Members of the Chabad community in the southern Indian city of Kochi on Tuesday
vehemently denied a report accusing them of being part of an Israeli covert
Rabbi Shneor Zalman and Yaffa Shenoi told The Jerusalem Post
that they had been stunned by a story in The Times of India in which unnamed
Indian security officials said they were Israeli secret agents who would soon be
deported from the country.
“I was invited here by the Jewish community of
Kochi with the full knowledge of local authorities,” said Zalman, a 27-year-old
rabbi from Jerusalem. “I have no idea how they got the impression I was part of
a Mossad operation.”
He said he and Shenoi ran an outreach center
catering to Jewish travelers in the popular tourist destination, as well as to
the city’s 50 remaining Jews. Kochi once had a much larger community whose
origins dated back to the 16th century.
He insisted that this was their
Shenoi speculated that the report might have been
related to an upcoming hearing on their visa status, but said she had been
unaware of claims that they were Israeli agents before the story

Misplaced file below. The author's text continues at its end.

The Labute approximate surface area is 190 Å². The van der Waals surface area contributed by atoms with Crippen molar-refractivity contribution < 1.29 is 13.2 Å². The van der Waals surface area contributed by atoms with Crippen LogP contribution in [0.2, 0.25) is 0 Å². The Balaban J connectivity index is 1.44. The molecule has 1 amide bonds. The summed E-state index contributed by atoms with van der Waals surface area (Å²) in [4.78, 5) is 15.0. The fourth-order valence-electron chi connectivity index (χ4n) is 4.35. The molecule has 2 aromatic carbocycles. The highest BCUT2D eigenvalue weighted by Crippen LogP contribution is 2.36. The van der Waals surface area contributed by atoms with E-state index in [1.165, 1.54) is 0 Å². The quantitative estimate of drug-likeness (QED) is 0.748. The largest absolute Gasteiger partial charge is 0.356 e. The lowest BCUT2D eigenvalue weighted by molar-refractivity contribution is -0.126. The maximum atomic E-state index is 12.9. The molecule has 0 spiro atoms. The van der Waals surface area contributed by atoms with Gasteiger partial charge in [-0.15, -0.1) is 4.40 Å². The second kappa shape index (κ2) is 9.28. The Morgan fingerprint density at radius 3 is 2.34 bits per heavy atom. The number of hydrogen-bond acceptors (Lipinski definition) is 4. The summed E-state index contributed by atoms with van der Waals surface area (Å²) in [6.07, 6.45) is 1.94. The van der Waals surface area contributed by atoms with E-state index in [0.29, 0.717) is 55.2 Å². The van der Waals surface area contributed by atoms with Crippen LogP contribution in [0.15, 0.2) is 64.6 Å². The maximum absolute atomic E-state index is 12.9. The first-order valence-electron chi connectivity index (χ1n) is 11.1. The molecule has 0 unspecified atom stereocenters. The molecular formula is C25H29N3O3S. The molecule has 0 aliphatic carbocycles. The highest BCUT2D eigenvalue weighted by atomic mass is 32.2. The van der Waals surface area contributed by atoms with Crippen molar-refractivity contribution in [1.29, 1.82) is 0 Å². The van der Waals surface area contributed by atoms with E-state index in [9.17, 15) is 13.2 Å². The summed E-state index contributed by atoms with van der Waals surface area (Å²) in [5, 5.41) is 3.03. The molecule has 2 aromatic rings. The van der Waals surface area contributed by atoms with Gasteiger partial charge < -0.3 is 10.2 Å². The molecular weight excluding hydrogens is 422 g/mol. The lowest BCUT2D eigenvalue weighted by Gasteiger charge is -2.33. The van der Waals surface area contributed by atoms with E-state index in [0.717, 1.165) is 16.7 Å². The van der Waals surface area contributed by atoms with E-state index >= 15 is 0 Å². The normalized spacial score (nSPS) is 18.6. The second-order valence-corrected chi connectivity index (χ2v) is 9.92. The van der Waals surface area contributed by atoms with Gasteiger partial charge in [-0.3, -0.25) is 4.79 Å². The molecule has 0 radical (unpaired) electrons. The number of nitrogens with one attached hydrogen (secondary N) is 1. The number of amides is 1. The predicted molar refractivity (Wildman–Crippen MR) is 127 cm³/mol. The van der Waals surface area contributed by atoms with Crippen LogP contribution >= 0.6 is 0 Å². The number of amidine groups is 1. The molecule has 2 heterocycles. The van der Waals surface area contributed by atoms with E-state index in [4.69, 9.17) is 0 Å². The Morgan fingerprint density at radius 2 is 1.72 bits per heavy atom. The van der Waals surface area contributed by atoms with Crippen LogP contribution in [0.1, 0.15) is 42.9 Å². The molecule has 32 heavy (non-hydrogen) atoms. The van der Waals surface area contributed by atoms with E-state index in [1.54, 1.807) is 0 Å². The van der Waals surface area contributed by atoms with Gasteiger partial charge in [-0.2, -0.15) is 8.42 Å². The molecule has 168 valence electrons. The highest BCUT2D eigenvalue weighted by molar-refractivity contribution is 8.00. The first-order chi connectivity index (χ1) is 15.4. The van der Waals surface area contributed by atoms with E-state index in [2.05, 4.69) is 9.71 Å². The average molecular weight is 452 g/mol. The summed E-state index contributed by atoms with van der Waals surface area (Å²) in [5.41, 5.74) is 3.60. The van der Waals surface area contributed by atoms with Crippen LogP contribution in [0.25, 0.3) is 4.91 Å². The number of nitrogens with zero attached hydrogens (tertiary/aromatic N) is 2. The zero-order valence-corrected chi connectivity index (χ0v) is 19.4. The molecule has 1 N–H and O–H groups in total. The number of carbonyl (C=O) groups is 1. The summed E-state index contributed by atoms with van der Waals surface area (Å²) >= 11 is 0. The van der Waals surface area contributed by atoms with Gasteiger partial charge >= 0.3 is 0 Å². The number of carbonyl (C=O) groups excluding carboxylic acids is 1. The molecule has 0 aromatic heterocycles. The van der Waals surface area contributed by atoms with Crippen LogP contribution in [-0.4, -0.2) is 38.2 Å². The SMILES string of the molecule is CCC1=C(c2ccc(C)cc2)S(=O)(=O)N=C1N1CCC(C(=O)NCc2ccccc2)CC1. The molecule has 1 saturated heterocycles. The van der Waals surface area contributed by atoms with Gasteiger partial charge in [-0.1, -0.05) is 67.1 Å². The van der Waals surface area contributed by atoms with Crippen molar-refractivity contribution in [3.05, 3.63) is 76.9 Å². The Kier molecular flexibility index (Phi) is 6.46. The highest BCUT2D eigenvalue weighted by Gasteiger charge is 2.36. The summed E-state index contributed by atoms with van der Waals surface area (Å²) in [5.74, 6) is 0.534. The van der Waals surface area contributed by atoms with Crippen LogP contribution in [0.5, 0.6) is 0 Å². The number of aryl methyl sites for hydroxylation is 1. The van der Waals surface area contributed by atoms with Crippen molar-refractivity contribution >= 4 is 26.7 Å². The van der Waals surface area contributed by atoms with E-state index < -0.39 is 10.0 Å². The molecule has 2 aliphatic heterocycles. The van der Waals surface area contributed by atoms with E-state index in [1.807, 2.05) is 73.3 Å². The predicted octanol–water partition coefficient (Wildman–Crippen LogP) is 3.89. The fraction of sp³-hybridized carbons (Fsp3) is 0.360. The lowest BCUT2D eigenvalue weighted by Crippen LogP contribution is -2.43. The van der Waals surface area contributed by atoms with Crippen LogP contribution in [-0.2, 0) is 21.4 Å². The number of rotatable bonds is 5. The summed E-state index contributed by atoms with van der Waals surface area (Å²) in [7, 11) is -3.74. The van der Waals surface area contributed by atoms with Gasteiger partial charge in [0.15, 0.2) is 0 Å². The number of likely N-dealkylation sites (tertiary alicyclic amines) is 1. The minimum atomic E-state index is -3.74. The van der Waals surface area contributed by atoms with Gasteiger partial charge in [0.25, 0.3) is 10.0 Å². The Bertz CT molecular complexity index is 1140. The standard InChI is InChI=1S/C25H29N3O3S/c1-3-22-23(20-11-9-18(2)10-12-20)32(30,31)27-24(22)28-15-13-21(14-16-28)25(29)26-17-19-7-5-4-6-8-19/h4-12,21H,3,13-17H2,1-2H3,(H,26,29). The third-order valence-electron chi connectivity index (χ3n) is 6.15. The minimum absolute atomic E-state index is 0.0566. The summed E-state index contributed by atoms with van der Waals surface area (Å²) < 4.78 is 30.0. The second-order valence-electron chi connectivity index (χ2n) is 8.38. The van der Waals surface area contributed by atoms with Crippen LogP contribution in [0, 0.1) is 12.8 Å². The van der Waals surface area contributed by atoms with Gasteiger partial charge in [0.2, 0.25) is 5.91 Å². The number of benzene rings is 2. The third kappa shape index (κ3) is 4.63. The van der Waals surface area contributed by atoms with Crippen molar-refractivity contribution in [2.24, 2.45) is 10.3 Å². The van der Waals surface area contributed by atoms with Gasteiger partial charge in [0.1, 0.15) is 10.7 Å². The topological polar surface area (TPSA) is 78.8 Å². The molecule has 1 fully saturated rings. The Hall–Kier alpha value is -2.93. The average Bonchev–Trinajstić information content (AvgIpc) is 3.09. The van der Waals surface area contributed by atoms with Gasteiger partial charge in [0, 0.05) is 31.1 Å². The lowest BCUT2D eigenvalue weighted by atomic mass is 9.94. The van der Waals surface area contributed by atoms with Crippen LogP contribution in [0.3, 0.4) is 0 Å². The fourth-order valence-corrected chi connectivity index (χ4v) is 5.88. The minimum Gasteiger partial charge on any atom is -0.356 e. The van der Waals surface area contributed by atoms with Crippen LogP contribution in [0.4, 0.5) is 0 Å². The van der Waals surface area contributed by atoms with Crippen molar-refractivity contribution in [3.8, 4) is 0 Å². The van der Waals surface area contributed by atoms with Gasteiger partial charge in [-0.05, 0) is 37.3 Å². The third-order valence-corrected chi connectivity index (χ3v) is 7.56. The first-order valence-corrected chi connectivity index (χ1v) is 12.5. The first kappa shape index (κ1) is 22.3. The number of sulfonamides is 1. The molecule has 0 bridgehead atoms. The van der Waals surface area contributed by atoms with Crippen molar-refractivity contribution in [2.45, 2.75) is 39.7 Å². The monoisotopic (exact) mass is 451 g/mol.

Earlier in the day, The Times of India
security sources as saying the two had been under “close surveillance” by Indian
intelligence officers for a year, and had taken part in “suspicious activities,”
including hosting large groups of people at their house late at night. The
officials added that the pair also drew attention to themselves for paying more
than the average rent.
“A monthly rent of Rs 50,000 is disproportionately
high, even in Fort Kochi. This is one of the main factors that made us
suspicious,” the intelligence source was quoted as saying.
been in the country from March 3, 2010. When their visas expired on March 3 last
year, they went out and returned on April 1, 2011, on a new visa.”
newspaper also published private information about the two Israelis, including
their passport numbers.
By just after 4 p.m. local time, the story had
received 613 comments on The Times of India
’s website, many of which were
anti-Semitic. One reader tied the report to the case of Julius and Ethel
Rosenberg, a Jewish couple executed by the US in the 1950s for spying on behalf
of the Soviet Union, as proof of the existence of an international Jewish
Followers of the Chabad movement run outreach centers in
dozens of countries around the world, including several in India. In 2008 Rabbi
Gavriel Herzberg, his wife, Rivka, and four Jewish guests at the center they ran
in Mumbai were killed by Islamic terrorists.